There has been a lot of talk lately about the unemployment rate. What it is nationwide, what it is regionally, and what is acceptable. Less often do we hear about what the unemployment rate means, who it includes. From a research and statistics standpoint, there is no way to accurately measure the number of unemployed in this country. Taking a recent Census count of working age adults, subtracting those on disability, retirement, or on an employment payroll might work, but then one ends up including stay at home parents, stay at home spouses, and others who do not hold a wage-earning job outside the home but also do not consider themselves “unemployed”. One might suggest a variation of the current measure- which is the active list of individuals collecting unemployment insurance- and use it as an open-ended measure, assuming that a person is unemployed until the IRS has tax documents proving their employment. There is still much room for error.
The current measurement of the unemployment rate is based on the number of people actively drawing on unemployment insurance. This leaves out four key groups of people- those who left their last position voluntarily; those who had not worked full time prior to being downsized or laid off; those who worked in the farming industry; and those whose 99 weeks of unemployment have expired and have still not found work. This last group is the most disheartening. What this group represents is those who were laid off at the peak unemployment- over 14% in most areas- and have still not found work, yet the unemployment statistics show that the economy has improved greatly.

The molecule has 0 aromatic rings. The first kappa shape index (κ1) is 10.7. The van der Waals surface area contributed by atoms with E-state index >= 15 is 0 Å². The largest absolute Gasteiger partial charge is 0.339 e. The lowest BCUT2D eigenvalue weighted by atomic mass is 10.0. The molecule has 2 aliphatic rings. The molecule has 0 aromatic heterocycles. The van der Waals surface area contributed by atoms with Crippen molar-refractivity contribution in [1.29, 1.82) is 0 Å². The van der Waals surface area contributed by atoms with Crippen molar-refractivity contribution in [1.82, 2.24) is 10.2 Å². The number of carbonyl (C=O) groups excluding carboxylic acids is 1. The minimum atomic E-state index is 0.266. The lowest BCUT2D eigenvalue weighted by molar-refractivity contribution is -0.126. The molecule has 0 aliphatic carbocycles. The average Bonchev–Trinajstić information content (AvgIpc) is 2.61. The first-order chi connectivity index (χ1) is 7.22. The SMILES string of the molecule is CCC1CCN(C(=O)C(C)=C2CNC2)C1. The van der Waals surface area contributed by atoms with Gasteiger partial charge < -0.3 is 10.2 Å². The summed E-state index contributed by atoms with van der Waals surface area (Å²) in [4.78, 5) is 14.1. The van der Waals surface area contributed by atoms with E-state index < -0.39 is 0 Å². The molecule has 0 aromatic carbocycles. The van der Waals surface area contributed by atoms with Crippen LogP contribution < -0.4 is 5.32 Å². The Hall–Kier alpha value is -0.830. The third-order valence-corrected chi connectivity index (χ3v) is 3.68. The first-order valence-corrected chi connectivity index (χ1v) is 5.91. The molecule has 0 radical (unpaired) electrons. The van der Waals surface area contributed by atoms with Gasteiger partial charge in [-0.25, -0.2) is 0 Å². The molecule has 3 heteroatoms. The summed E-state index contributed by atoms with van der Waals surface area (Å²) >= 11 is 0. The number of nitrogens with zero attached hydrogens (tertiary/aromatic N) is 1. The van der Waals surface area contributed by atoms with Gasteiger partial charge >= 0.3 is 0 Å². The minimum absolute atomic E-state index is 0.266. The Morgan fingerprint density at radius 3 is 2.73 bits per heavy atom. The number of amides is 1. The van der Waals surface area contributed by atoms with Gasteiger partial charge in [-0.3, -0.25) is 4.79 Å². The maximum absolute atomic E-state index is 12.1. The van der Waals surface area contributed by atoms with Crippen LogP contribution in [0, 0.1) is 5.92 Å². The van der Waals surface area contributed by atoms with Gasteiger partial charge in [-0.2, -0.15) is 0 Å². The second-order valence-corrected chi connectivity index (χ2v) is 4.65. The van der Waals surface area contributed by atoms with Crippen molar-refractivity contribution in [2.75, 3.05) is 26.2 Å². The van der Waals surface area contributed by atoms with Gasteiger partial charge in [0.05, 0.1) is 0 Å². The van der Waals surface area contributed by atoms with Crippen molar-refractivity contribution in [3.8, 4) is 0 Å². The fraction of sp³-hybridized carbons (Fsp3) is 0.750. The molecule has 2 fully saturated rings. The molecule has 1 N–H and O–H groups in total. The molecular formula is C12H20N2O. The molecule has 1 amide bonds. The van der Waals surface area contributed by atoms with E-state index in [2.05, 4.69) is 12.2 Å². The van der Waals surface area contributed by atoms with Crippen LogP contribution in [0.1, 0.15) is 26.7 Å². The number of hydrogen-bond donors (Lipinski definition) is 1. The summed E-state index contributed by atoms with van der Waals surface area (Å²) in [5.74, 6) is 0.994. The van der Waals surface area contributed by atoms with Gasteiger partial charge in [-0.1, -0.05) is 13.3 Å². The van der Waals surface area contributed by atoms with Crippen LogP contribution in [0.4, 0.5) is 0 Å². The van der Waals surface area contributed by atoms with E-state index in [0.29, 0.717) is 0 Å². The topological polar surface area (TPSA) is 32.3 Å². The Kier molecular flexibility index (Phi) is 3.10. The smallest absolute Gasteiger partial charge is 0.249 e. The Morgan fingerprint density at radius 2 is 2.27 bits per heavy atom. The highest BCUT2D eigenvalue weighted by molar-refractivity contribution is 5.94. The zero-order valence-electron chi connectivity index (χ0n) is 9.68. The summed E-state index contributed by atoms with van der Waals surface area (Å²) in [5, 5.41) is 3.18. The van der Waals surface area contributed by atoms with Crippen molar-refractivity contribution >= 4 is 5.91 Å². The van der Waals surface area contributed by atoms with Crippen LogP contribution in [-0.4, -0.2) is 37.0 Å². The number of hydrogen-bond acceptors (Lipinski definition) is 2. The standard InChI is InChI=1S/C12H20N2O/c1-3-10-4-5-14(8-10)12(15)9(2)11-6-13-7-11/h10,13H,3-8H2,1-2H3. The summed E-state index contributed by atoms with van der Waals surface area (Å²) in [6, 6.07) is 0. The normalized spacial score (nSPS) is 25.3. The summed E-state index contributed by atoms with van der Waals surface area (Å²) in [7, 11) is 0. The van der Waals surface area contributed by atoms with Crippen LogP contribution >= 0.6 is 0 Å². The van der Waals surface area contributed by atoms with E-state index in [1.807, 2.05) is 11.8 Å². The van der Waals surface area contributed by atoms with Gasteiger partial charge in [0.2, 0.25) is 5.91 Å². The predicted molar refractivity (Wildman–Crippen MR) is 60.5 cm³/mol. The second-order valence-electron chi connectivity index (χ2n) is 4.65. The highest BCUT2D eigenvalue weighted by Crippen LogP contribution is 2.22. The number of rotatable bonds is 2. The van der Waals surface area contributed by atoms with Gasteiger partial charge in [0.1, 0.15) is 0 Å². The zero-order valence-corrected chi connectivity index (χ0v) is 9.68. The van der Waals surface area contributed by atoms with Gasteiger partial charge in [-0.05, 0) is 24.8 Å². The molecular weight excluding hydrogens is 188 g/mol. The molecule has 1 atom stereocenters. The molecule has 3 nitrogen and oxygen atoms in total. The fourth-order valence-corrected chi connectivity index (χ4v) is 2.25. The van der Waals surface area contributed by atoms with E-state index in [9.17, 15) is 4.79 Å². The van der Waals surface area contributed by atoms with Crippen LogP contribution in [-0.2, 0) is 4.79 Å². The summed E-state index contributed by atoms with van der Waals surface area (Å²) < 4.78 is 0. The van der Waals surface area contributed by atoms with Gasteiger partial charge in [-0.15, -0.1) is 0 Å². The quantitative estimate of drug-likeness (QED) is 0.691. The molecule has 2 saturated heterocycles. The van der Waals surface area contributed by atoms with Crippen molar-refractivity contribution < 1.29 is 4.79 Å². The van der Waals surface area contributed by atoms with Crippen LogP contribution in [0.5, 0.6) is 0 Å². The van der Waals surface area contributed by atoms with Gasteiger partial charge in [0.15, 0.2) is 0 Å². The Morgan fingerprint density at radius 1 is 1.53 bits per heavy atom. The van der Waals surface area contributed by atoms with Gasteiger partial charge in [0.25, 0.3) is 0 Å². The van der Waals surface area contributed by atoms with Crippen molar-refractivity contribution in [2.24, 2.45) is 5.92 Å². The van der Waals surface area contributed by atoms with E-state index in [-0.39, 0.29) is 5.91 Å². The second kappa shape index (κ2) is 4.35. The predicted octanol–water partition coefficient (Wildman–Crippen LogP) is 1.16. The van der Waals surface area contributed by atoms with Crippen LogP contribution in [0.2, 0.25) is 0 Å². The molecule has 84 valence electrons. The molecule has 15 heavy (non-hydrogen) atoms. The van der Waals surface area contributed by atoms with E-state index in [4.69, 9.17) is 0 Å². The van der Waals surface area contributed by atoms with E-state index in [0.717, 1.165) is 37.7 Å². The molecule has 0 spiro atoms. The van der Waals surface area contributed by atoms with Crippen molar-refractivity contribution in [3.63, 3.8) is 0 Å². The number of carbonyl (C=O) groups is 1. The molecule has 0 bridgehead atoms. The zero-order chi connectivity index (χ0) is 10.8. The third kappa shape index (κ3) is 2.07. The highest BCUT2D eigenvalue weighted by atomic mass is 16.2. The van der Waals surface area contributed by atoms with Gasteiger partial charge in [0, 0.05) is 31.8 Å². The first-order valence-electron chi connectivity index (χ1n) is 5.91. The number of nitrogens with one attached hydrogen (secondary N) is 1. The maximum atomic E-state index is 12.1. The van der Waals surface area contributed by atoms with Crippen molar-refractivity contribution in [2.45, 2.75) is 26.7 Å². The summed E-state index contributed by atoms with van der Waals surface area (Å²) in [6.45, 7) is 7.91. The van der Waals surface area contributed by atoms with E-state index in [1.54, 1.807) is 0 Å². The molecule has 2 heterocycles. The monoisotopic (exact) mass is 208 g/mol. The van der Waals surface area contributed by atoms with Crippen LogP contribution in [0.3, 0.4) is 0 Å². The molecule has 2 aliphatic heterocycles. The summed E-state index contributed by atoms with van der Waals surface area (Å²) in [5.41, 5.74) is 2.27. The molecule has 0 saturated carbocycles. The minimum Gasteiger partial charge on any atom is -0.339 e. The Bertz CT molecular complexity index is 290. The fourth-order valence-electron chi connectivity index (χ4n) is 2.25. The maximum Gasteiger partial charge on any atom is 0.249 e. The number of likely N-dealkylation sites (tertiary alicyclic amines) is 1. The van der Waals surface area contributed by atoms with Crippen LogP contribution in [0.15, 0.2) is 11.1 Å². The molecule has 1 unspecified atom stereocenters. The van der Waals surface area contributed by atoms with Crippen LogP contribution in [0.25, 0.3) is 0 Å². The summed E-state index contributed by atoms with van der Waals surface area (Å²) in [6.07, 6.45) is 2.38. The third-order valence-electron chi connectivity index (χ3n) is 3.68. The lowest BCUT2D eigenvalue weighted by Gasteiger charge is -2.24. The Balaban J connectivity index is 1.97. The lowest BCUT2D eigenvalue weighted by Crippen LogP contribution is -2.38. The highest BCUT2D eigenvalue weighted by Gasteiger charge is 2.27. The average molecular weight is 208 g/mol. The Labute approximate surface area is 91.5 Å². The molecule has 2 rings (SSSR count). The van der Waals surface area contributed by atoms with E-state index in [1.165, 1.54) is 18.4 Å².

Perhaps the economy has improved greatly. The turnaround has certainly begun, and the economy is beginning its slow climb back to an acceptable unemployment rate. Whether the improvement is truly a reduction from 14% to 9% unemployment has been given as fact, but when facing those who no longer qualify for unemployment insurance, or never were able to qualify, the 9% figure doesn’t seem as optimistic as some might think.
It has been said that “figures lie and liars figure”. The current unemployment rate is better than it was two and three years ago, but how much better is not entirely certain. Unfortunately, the current way of measuring seems to be the best way, which means that the four groups of the silently unemployed will continue to be unmeasured, even as the measuring tools tell us that the economy is solid again.